What do the OJ Simpson murder trial and a nuclear waste leak in southern New Mexico have in common?
A single glove.
Legislators at a Radioactive and Hazardous Materials Committee meeting in Los Alamos chuckled when Sen. Peter Wirth, D-Santa Fe, made the comparison. Yet, it was still an accurate summary of a report the lawmakers heard Wednesday about a serious problem for the long-term storage of dangerous contaminants.
Scientists at Los Alamos National Laboratory are still trying to determine exactly what caused a barrel buried at the Waste Isolation Pilot Project to burst open in February, said LANL chemist Nan Sauer, but they now have a pretty good idea of the materials that were involved.
Sauer, leader of the lab's internal technical investigations, has been working on the problem since officials first learned of the contamination alarm at the Carlsbad facility on Valentine's Day.
She told committee members that tests have revealed that the barrel in question contained a rare combination of waste products from the lab: wheat-based kitty litter that was used to absorb plutonium contaminated nitrate salts; material with high acidity; and trace metals such as lead, tungsten and chromium that are components of a glove.
The waste inside the burst barrel and been stored without incident at at lab for about 30 years, Sauer explained. That changed, she said, after the 2012 repackaging of that "parent" barrel into two "daughter" barrels. One became the problem child, No. 68660.
Workers at the lab use containment devices called glove boxes that allow for handling and repacking of waste generated in the research and development of the nations's nuclear stockpile. The gloves that form a barrier for workers are routinely changed and placed into barrels along with waste, as was recorded for No. 68660. But investigators now believe the metals in the glove might have reacted with nitrate salts after temperatures rose in the barrel at WIPP.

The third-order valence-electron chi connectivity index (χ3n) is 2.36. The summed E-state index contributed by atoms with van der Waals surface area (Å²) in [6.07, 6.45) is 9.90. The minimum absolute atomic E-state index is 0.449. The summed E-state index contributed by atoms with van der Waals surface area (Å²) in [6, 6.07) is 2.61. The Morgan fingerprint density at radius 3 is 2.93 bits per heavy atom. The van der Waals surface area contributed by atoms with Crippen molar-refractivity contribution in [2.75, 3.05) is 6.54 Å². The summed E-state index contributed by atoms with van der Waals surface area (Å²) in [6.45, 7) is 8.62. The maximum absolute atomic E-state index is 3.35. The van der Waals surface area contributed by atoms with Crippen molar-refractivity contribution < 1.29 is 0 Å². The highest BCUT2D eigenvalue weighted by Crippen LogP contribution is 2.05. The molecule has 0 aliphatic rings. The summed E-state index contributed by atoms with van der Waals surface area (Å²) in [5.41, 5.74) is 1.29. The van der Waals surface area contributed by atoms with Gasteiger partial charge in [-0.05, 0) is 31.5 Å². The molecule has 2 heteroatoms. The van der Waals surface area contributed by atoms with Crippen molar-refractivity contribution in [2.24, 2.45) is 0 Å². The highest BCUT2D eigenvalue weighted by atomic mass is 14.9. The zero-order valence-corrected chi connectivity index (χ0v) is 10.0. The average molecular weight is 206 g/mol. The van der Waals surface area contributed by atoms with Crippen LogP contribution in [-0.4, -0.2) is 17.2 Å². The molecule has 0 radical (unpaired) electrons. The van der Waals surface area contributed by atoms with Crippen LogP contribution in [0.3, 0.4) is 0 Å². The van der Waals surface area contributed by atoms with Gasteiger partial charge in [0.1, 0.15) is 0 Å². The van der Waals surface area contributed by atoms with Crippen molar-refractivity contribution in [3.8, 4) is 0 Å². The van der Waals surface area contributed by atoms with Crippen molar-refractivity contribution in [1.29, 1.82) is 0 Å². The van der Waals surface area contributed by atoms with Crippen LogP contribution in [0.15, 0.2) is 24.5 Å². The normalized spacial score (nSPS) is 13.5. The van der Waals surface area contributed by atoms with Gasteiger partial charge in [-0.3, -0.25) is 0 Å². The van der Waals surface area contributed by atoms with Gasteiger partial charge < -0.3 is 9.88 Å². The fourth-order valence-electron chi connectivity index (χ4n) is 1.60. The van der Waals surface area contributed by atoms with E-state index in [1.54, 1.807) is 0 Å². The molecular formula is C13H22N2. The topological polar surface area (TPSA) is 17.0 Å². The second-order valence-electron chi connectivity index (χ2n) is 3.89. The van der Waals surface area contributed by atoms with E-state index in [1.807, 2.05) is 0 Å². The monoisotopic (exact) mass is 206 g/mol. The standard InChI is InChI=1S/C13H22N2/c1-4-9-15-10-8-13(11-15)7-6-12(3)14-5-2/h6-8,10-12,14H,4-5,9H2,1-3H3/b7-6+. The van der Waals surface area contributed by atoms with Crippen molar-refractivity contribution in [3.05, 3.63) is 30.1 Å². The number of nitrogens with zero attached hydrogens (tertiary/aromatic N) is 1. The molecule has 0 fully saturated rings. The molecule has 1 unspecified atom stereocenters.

"Glove box gloves and nitric acid and lead have been implicated in other energetic events within the DOE complex," Sauer said.
Just how the temps increased to initiate the reaction, however, is still up for debate. Theories about what initiated the reaction include warmth generated by decomposition of the litter (a commercially available substance called Swheat that Sauer says won't be used anymore ). Another hypothesis would put the blame on heat from a truck fire that occurred inside WIPP a half mile from the barrel location about nine days before an air monitor detected the radiation leak. Smoke from the fire might have also affected ventilation systems and led to hotter air, she said.
Sauer noted that the lab is busily performing more tests to try to answer the temperature question to assist with the Department of Energy's accident investigation board.
"We have done a lot of work and narrowed down the parameters to a very specific set of reactions that could have occurred in the drum, and our chemists are continuing to work on answering those questions," she said. "We really feel that we are coming very, very close to the answer in terms of what the chemical reactions were."
Meanwhile, work on characterization and packaging as well as transportation to the WIPP facility has been suspended. About 700 barrels that contain the nitrates and kitty litter are now stored with extra precaution at the lab and at a Texas holding facility where they were already awaiting transportation to Carlsbad at the time of the detected problem, said Peter Maggiore, the National Nuclear Safety Administration's assistant manager for environmental programs at the lab.
Legislators who asked when those operations would resume got a straight answer from Maggiore: No one knows.
"We have not established a date whereby we will resume operations," he said, indicating that until federal investigations wrap up and officials agree on the next steps, the waste will stay put. "Any date that I might give you just wouldn't be a valuable date"
The barrels are part of more than 3,700 cubic meters of waste planned for removal from the lab's Area G and relocated in the the underground salt caves of WIPP by next year. It's clear now that goal won't be met.
Chemists, engineers with expertise in heat transfer and others are part of two technical teams on the the case, Sauer said, noting that investigators are using a broad approach to ensure the best understanding of the nature of the event.
Later in the day, state Environment Department Secretary Ryan Flynn told legislators that he believes the federal and state agencies will work for another six months to a year before there's a resolution. The bottom line, he says, is that LANL or its contractors erred in sending reactive materials to WIPP in violation of permits and rules. Communication breakdowns are also in play, he said.
Maggiore noted that even though some parts of the waste characterization and removal process are halted, the lab continues other cleanup efforts required by an agreement with federal and state regulators including monsoon runoff monitoring upstream from the Santa Fe city and county Buckman water diversion from the Rio Grande.
"We realize that there has been some trust lost in this whole process," Maggiore said. "We do have a lot of work ahead of us to regain that trust."